East Hampton Ex-Con Arrested in $1.9 Million Art Fraud

‘Pollocks’ Not Pollocks, Says F.B.I.
John D. Re of East Hampton, pictured during a 2006 trip in a refurbished submarine, was arrested by the Federal Bureau of Investigation on Friday on a charge of wire fraud in connection with the alleged sale of faked Jackson Pollock paintings.

An East Hampton man stands accused this week of selling over 60 forged paintings, which he claimed to be by Jackson Pollock, to private collectors and on eBay, netting him nearly $1.9 million.

A special agent of the Federal Bureau of Investigation, in seeking a warrant for the arrest of John D. Re, 54, said he had engaged in the scheme since March 2005 and at least until this past January. According to the complaint by the agent, Meredith Savona of the bureau’s art theft and art fraud division, Mr. Re falsely told collectors he had come across a trove of Pollock paintings in 1999, when he was hired to clean out the basement of an East Hampton woman, Barbara Schulte, three years after the death of her husband, George Schulte, a woodworker and antiques restorer.

Mrs. Schulte, who later moved to Marblehead, Mass., died last year. Members of the family have not returned calls for comment.

East Hampton Village police arrested Mr. Re on Friday morning for driving with a suspended license, and turned him over to the F.B.I. Arraigned on one count of wire fraud later that day in Federal District Court in Manhattan, he was released on $150,000 bond on his own signature, “but will have to get two co-signers in two weeks to secure the bond” and remain free, said Jerika L. Richardson, a spokeswoman for the federal district attorney’s office for the Southern District.

Mr. Re has a history of arrests. In 1995, he was accused of being part of a counterfeit money ring that created stacks of fake $20 bills using a home printing press. He pleaded guilty to one count of criminal possession of a forged instrument in that case and was sentenced to two and a half to seven years in prison.

His brushes with the law since then include violations of probation, leaving the scene of an accident, and weapons charges.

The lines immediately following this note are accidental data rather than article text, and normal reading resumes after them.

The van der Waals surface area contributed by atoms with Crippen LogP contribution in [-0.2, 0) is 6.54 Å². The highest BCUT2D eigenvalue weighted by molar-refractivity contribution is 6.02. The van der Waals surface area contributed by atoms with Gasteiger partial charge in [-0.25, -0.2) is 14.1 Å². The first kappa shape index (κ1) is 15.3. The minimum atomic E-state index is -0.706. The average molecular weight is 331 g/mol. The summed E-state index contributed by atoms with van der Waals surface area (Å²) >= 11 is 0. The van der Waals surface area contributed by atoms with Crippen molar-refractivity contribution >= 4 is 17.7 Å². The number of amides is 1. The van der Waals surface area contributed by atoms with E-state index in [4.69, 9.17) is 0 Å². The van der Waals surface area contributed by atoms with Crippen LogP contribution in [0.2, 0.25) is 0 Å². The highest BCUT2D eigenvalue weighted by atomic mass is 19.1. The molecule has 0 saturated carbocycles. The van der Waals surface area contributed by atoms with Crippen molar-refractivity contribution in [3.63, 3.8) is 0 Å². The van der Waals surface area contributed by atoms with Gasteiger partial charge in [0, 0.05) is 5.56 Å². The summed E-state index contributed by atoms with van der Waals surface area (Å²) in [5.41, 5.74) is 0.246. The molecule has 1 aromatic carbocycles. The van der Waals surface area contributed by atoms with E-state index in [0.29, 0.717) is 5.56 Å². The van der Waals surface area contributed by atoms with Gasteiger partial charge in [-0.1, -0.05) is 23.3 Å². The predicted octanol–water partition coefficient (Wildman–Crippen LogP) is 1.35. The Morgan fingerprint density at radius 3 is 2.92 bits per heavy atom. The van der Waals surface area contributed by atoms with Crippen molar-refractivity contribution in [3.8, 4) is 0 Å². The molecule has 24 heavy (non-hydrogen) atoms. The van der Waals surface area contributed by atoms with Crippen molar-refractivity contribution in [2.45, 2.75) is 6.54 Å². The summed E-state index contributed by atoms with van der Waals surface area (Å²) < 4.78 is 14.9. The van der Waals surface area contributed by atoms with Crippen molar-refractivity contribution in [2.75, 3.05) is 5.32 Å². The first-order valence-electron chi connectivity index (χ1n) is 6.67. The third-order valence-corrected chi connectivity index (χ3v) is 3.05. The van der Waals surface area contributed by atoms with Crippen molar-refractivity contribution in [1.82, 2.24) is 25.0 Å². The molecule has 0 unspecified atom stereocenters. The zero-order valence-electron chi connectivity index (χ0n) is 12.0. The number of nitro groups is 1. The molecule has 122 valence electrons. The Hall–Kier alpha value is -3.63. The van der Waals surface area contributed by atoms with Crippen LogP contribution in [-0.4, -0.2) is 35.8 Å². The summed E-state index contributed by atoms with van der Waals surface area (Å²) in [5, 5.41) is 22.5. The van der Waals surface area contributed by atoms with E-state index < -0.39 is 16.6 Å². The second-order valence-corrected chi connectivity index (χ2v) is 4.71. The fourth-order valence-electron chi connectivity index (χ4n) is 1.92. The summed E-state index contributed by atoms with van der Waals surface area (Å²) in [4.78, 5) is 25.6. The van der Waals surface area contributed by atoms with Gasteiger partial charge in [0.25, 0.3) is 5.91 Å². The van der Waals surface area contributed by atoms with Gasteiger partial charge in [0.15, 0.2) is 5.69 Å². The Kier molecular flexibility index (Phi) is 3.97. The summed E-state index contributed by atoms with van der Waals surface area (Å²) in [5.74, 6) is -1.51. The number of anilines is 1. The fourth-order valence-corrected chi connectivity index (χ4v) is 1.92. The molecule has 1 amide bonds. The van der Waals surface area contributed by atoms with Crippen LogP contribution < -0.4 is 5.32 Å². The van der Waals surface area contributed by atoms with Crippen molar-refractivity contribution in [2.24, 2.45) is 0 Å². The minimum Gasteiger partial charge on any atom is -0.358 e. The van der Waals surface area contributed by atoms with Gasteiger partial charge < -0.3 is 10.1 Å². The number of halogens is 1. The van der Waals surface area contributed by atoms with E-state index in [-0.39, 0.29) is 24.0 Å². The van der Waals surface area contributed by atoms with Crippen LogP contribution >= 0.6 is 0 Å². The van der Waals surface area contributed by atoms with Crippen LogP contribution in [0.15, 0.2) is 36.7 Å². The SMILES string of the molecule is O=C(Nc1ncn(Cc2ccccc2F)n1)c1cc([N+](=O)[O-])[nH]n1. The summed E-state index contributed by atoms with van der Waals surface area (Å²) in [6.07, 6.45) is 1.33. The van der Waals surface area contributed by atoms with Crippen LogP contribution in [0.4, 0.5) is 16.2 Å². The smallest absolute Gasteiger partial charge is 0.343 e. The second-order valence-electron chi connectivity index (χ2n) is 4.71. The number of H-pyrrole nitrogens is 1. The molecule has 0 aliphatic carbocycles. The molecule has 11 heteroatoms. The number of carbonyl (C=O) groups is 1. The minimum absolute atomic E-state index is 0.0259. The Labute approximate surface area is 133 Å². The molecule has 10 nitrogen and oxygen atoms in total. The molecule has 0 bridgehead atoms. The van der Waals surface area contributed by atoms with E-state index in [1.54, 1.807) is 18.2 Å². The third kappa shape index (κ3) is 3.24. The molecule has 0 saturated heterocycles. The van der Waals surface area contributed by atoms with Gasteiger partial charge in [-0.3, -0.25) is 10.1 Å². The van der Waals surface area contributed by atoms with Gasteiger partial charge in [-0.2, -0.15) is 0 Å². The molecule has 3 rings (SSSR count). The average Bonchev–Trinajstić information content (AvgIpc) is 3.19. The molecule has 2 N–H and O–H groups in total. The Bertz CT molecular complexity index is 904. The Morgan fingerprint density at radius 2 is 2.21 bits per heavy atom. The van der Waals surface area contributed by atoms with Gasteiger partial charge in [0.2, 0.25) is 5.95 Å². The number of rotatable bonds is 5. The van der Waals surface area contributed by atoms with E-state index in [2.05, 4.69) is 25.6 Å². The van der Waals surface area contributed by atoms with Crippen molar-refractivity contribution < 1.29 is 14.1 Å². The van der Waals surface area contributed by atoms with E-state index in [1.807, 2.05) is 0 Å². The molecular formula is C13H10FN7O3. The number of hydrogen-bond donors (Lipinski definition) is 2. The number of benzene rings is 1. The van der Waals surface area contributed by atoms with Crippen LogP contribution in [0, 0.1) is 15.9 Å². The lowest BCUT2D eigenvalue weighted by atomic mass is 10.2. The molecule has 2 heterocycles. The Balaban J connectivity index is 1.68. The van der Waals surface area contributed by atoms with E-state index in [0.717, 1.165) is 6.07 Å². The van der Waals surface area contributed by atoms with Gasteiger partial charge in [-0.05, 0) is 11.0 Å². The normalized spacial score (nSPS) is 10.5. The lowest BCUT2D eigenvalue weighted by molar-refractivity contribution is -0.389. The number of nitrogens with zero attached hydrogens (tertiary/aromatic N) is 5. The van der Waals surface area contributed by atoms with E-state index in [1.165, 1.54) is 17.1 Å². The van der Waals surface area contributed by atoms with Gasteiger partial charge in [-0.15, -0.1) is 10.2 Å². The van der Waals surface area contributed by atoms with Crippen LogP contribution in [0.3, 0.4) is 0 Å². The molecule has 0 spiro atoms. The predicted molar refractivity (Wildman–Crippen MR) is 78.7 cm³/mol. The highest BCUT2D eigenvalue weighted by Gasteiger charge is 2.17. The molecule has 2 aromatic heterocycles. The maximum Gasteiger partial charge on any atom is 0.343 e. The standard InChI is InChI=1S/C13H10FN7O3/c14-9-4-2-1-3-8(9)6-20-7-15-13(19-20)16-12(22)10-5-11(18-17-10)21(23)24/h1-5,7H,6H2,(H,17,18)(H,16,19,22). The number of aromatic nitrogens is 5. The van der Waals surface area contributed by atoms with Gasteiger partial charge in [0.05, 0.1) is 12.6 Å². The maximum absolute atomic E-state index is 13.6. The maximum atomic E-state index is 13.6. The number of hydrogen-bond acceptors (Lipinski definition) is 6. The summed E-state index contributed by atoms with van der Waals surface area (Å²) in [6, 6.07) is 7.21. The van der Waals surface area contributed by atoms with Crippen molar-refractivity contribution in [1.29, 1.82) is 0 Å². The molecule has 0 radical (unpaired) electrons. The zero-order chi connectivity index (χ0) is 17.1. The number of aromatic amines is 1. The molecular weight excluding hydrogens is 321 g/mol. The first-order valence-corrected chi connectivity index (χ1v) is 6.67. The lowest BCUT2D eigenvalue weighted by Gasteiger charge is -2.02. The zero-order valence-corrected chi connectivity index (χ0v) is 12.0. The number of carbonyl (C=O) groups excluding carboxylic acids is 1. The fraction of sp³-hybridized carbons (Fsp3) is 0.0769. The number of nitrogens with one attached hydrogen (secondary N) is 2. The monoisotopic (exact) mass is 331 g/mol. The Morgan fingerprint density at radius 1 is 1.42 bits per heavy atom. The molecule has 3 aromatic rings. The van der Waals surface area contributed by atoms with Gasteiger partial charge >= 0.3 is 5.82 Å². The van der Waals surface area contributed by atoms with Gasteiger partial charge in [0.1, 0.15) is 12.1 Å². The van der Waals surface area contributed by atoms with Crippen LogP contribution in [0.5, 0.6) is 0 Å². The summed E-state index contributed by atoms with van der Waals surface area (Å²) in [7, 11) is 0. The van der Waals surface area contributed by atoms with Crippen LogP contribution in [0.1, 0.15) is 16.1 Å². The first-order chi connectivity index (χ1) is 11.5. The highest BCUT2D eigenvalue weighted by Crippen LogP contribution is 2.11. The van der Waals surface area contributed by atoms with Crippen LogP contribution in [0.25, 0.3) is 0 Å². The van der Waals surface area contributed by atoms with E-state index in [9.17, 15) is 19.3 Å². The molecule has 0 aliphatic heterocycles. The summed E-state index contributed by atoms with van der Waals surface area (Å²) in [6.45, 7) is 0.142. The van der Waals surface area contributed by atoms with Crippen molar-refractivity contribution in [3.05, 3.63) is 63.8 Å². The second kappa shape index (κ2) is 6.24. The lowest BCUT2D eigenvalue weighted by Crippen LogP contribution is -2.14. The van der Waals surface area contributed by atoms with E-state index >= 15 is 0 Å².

According to the F.B.I., Mr. Re repeatedly used Mrs. Schulte’s name to create a chain of ownership, or provenance, for the so-called Pollocks. He told collectors he had discovered a “basement which was full of boxes, antiques, and art which had been collected over many years by George Schulte.”

The complaint notes that the International Foundation for Art Research told one wary collector that “several members of Mr. Schulte’s immediate family, as well as his close friends, informed I.F.A.R. that Mr. Schulte never claimed to own artworks by Pollock.”

The complaint does not say who actually painted the alleged forgeries, but notes that Mr. Re is himself a painter, whose work was “Abstract Expressionist in style.”

The first sale, in March 2005, was to someone identified only as Collector 2. Mr. Re continued selling to this individual through 2012, with a total of 58 paintings changing hands, for $519,890.

In 2006, he sold a group of paintings to “Collector 1,” who purchased 12 works for $894,500. Again, he used the Schulte basement as provenance. The next year, Collector 1 sent one of the paintings to an expert to be authenticated, and was told that the “materials in the painting were not available during Pollock’s lifetime.” Mr. Re then offered the work to Collector 2. The complaint is not clear as to the outcome of that transaction.